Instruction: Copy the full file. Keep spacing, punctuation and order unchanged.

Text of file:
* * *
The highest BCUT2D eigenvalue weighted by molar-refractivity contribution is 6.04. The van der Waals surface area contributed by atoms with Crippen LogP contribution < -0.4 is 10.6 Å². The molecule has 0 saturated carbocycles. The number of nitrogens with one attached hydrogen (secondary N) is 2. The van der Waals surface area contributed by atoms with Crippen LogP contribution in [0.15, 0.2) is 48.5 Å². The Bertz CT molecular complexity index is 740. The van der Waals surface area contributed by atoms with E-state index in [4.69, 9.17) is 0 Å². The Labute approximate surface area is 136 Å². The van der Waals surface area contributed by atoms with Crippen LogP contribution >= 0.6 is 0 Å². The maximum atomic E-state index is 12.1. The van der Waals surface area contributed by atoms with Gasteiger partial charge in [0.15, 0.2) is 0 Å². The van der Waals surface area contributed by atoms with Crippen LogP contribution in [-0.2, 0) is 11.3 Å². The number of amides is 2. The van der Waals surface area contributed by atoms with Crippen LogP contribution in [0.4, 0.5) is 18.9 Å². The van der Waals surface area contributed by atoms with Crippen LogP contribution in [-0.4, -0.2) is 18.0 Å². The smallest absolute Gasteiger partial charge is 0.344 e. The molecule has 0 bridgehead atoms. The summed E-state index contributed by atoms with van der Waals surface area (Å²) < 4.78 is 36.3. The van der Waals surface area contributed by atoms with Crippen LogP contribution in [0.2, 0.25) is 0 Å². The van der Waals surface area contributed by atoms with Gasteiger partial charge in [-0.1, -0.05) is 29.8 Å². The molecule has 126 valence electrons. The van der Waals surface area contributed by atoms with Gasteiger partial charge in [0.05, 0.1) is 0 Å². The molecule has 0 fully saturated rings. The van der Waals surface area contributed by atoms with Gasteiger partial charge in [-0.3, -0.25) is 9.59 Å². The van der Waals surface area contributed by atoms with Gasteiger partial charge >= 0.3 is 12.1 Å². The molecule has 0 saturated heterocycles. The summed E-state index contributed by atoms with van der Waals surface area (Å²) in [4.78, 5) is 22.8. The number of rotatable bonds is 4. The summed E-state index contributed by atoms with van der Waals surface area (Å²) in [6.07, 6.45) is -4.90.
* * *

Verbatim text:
The highest BCUT2D eigenvalue weighted by molar-refractivity contribution is 6.04. The van der Waals surface area contributed by atoms with Crippen LogP contribution < -0.4 is 10.6 Å². The molecule has 0 saturated carbocycles. The number of nitrogens with one attached hydrogen (secondary N) is 2. The van der Waals surface area contributed by atoms with Crippen LogP contribution in [0.15, 0.2) is 48.5 Å². The Bertz CT molecular complexity index is 740. The van der Waals surface area contributed by atoms with E-state index in [4.69, 9.17) is 0 Å². The Labute approximate surface area is 136 Å². The van der Waals surface area contributed by atoms with Crippen LogP contribution >= 0.6 is 0 Å². The maximum atomic E-state index is 12.1. The van der Waals surface area contributed by atoms with Gasteiger partial charge in [0.15, 0.2) is 0 Å². The van der Waals surface area contributed by atoms with Crippen LogP contribution in [-0.2, 0) is 11.3 Å². The number of amides is 2. The van der Waals surface area contributed by atoms with Crippen LogP contribution in [0.4, 0.5) is 18.9 Å². The van der Waals surface area contributed by atoms with Crippen LogP contribution in [-0.4, -0.2) is 18.0 Å². The smallest absolute Gasteiger partial charge is 0.344 e. The molecule has 0 bridgehead atoms. The summed E-state index contributed by atoms with van der Waals surface area (Å²) < 4.78 is 36.3. The van der Waals surface area contributed by atoms with Crippen LogP contribution in [0.2, 0.25) is 0 Å². The van der Waals surface area contributed by atoms with Gasteiger partial charge in [-0.1, -0.05) is 29.8 Å². The molecule has 126 valence electrons. The van der Waals surface area contributed by atoms with Gasteiger partial charge in [0.05, 0.1) is 0 Å². The molecule has 0 fully saturated rings. The van der Waals surface area contributed by atoms with Gasteiger partial charge in [-0.3, -0.25) is 9.59 Å². The van der Waals surface area contributed by atoms with Gasteiger partial charge >= 0.3 is 12.1 Å². The molecule has 0 saturated heterocycles. The summed E-state index contributed by atoms with van der Waals surface area (Å²) in [4.78, 5) is 22.8. The number of rotatable bonds is 4. The summed E-state index contributed by atoms with van der Waals surface area (Å²) in [6.07, 6.45) is -4.90.